The Sky at Night

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The Independent Online
Comet Hale-Bopp, one of the brightest comets seen for decades, will adorn the evening sky in the second half of March and early April. It is already bright enough to be spotted with the naked eye, though for this month in the early morning sky before dawn. During February, look forwards the eastern horizon at least an hour and a half before sunrise. The darker the sky, the better the view.

Discovered by Alan Hale and Thomas Bopp on 22 July 1995, this comet will appear bright in the sky because it is exceptionally large, not because it is making a particularly close approach. The nearest it gets to us is 123 million miles - more distant than the Sun - so there is no danger of a collision. But at about 25 miles across this sizzling cosmic snowball is more than twice the size of Halley's Comet.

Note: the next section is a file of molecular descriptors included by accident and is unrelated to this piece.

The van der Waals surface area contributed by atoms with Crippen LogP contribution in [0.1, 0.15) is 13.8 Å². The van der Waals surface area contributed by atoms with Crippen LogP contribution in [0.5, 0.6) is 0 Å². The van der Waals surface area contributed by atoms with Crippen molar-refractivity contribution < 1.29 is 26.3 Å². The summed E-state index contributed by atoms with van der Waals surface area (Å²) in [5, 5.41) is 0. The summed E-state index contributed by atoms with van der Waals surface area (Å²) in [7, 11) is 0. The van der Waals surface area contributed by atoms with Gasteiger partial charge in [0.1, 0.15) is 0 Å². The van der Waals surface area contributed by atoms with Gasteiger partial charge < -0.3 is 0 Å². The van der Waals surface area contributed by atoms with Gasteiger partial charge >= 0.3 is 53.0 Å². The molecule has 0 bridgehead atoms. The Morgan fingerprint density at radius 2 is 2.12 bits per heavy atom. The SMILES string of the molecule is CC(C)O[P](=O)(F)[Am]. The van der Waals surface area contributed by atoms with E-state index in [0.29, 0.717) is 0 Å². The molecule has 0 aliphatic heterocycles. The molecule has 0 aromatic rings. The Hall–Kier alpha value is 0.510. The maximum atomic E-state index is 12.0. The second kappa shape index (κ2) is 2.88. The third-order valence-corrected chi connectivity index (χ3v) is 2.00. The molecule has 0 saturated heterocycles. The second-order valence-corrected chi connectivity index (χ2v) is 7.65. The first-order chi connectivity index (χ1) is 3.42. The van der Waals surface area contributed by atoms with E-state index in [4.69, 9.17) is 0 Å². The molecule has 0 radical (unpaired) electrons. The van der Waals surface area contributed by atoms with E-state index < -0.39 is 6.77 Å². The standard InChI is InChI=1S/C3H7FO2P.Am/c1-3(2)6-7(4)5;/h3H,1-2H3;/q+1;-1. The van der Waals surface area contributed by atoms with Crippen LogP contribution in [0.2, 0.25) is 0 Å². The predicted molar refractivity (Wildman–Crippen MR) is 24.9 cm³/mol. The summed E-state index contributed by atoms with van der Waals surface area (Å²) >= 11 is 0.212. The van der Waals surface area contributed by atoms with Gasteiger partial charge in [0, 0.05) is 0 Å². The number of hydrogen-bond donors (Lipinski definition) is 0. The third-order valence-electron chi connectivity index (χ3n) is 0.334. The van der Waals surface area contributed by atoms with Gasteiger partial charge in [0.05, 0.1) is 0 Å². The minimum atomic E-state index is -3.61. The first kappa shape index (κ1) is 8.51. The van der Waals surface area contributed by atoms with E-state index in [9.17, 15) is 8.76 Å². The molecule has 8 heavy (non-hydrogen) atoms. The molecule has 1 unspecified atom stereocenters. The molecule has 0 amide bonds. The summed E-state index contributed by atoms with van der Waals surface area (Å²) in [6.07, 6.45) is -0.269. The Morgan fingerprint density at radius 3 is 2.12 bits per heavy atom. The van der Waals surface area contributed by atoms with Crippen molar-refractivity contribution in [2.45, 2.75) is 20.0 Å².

A vast amount of information on Comet Hale-Bopp is available on the World Wide Web. Try http:// New Products. jpl. nasa. gov/ comet/ as a starting point.

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